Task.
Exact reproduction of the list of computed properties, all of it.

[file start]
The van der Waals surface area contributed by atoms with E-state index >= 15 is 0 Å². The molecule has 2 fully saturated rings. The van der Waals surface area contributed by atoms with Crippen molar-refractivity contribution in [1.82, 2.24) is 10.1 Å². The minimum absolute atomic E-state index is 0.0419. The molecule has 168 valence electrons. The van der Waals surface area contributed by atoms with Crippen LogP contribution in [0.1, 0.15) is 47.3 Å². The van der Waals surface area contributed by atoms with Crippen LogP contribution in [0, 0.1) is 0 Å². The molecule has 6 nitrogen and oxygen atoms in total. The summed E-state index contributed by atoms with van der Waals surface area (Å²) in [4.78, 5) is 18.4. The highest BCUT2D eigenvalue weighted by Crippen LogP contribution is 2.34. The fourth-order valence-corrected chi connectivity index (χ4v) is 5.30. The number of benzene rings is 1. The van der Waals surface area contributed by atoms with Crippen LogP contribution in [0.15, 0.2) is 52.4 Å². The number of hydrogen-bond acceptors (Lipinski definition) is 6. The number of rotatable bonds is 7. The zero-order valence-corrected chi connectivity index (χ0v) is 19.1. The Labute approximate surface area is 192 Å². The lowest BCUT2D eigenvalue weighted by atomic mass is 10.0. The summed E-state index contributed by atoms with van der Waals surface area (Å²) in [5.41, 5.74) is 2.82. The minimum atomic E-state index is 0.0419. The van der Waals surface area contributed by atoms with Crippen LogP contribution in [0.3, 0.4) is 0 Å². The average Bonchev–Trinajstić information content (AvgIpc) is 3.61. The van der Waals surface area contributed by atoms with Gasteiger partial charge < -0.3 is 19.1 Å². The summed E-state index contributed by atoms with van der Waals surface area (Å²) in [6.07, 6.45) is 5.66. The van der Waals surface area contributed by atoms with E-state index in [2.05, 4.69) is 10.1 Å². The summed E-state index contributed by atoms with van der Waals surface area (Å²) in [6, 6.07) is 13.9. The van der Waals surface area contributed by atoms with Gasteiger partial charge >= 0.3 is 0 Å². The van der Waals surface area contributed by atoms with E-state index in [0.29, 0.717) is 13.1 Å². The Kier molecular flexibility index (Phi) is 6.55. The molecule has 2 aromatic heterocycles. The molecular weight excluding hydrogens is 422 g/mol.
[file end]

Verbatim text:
The van der Waals surface area contributed by atoms with E-state index >= 15 is 0 Å². The molecule has 2 fully saturated rings. The van der Waals surface area contributed by atoms with Crippen molar-refractivity contribution in [1.82, 2.24) is 10.1 Å². The minimum absolute atomic E-state index is 0.0419. The molecule has 168 valence electrons. The van der Waals surface area contributed by atoms with Crippen LogP contribution in [0.1, 0.15) is 47.3 Å². The van der Waals surface area contributed by atoms with Crippen LogP contribution in [0, 0.1) is 0 Å². The molecule has 6 nitrogen and oxygen atoms in total. The summed E-state index contributed by atoms with van der Waals surface area (Å²) in [4.78, 5) is 18.4. The highest BCUT2D eigenvalue weighted by Crippen LogP contribution is 2.34. The fourth-order valence-corrected chi connectivity index (χ4v) is 5.30. The number of benzene rings is 1. The van der Waals surface area contributed by atoms with Crippen LogP contribution in [0.15, 0.2) is 52.4 Å². The number of hydrogen-bond acceptors (Lipinski definition) is 6. The number of rotatable bonds is 7. The zero-order valence-corrected chi connectivity index (χ0v) is 19.1. The Labute approximate surface area is 192 Å². The lowest BCUT2D eigenvalue weighted by atomic mass is 10.0. The summed E-state index contributed by atoms with van der Waals surface area (Å²) in [5.41, 5.74) is 2.82. The minimum atomic E-state index is 0.0419. The van der Waals surface area contributed by atoms with Crippen LogP contribution in [0.3, 0.4) is 0 Å². The average Bonchev–Trinajstić information content (AvgIpc) is 3.61. The van der Waals surface area contributed by atoms with Gasteiger partial charge < -0.3 is 19.1 Å². The summed E-state index contributed by atoms with van der Waals surface area (Å²) in [6.07, 6.45) is 5.66. The van der Waals surface area contributed by atoms with E-state index in [2.05, 4.69) is 10.1 Å². The summed E-state index contributed by atoms with van der Waals surface area (Å²) in [6, 6.07) is 13.9. The van der Waals surface area contributed by atoms with Gasteiger partial charge >= 0.3 is 0 Å². The van der Waals surface area contributed by atoms with E-state index in [0.29, 0.717) is 13.1 Å². The Kier molecular flexibility index (Phi) is 6.55. The molecule has 2 aromatic heterocycles. The molecular weight excluding hydrogens is 422 g/mol.